METHOD OF VALUING PUBLIC UTILITIES FOR TAXATION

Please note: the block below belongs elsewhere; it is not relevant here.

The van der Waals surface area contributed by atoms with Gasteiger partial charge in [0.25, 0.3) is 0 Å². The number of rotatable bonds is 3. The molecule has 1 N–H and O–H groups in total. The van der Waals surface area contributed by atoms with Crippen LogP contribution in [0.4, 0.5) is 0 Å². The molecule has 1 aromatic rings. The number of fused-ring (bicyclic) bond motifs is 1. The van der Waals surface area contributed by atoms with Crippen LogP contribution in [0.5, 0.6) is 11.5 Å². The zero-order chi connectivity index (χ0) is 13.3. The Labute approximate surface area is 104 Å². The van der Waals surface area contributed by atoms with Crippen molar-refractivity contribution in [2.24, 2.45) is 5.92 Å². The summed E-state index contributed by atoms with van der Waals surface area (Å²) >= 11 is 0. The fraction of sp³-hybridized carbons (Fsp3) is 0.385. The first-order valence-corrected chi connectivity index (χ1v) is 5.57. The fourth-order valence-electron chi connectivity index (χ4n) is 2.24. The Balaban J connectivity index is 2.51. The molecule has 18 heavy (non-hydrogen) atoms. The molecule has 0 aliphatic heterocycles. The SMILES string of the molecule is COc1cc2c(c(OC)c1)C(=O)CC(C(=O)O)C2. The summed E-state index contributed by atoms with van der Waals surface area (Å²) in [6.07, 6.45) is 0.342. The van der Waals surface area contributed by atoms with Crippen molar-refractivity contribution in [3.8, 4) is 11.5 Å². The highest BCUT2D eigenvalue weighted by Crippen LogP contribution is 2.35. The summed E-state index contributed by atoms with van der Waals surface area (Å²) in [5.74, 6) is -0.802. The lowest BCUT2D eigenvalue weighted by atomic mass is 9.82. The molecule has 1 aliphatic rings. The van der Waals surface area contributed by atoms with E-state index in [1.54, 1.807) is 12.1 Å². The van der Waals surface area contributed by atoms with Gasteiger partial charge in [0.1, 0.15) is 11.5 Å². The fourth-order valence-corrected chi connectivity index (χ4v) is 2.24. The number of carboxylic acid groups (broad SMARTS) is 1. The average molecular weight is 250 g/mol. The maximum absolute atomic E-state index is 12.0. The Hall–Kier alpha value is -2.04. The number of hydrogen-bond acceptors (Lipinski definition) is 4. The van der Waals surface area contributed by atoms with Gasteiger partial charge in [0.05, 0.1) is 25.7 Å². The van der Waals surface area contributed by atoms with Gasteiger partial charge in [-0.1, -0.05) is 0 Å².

It seems to me quite fitting that the taxpayer and the tax oflicial should occasionally get together for the purpose of discussing the tax laws which the latter is required to administer and under which the former is required to contribute to the support of the government under which he lives. Such contact is mutual in its benefit; it gives the taxpayer a better notion of the viewpoint of the tax official, and that official may be benefited by looking at the subject from the standpoint of the one who is required to put up his money. On the whole, it is conducive to a better understanding all around. I desire to assure you that the commission of which I am a member, and upon which the duty of valuing public utilities for taxation devolves, has at all times earnestly sought to perform this important task with due regard for the provisions of the law and with the knowledge that public utilities as a class desire nothing but a square deal in the matter of their taxes. The efficiency of the Tax Commission in solving the difficult questions of valuation must rest upon the confidence of those whose roperty it has to assess, that they arc all eing treated fairly and alike, and it must also have the support and confidence of the general public. The commission believes that since its creation it has had both. The representatives of public utilities have rendered the commission great assistance in the past by furnishing it all facts and information asked for. In order to intelligently discuss the subject assigned to me, it is necessary to consider the provisions of our constitution and laws which are the basis of the value and may have a bearing upon the method to be followed. It would consume a great deal of time and perhaps have no beneficial result, to enter into a discussion of the merits of different systems of taxation. I shall therefore confine myself to the method of fixing values of public utilities under the existing laws. The provision of our constitution on this subject is as follows: “Laws shall be passed taxing, by a uniform rule, all moneys, credits, investments in bonds, stocks, joint stock companies, or otherwise, and also all real and personal property according to its true value in money.” Then follows a provision authorizing the exemption of certain classes of property from taxation. I will not take time to mention these exemptions, as the property of public utilities, as you arc no doubt aware, does not consist to any great extent of the non-taxable kind. This constitutional provision is, of course, the governing basis of all laws upon the subject—that is, such laws must provide for the taxation of all classes of property uniformly and at the true value thereof in money. The law of Ohio with reference to the valuation of public utilities divides such utilities into three classes—express, telegraph and telephone companies; railroads and street suburban and intcrurban railroads and all other public utilities, the latter class being the one which includes water works companies, in which you are most interested. The law with reference to this class of companies requires that they file an annual report with the Tax Commission on or before the 1st day of March. The report is required to contain full information about the par and market value of the capital stock, the bonded and unbonded indebtedness, and an inventory of the real and personal property, separately stating that part used in operation and that part used otherwise. It is then provided that the commission shall ascertain and assess, at its true value in money, all the property in this state of each of such public utilities, and in determining the value of the property, the commission shall be guided by the value of the property as determined by the information contained in the sworn statements made by the public utility to the commission and such other evidence and rules as will enable it to arrive at the true value in money of the entire property of such public utility within this state, in the proportion which the value of such property bears to the value of the entire property of such public utility.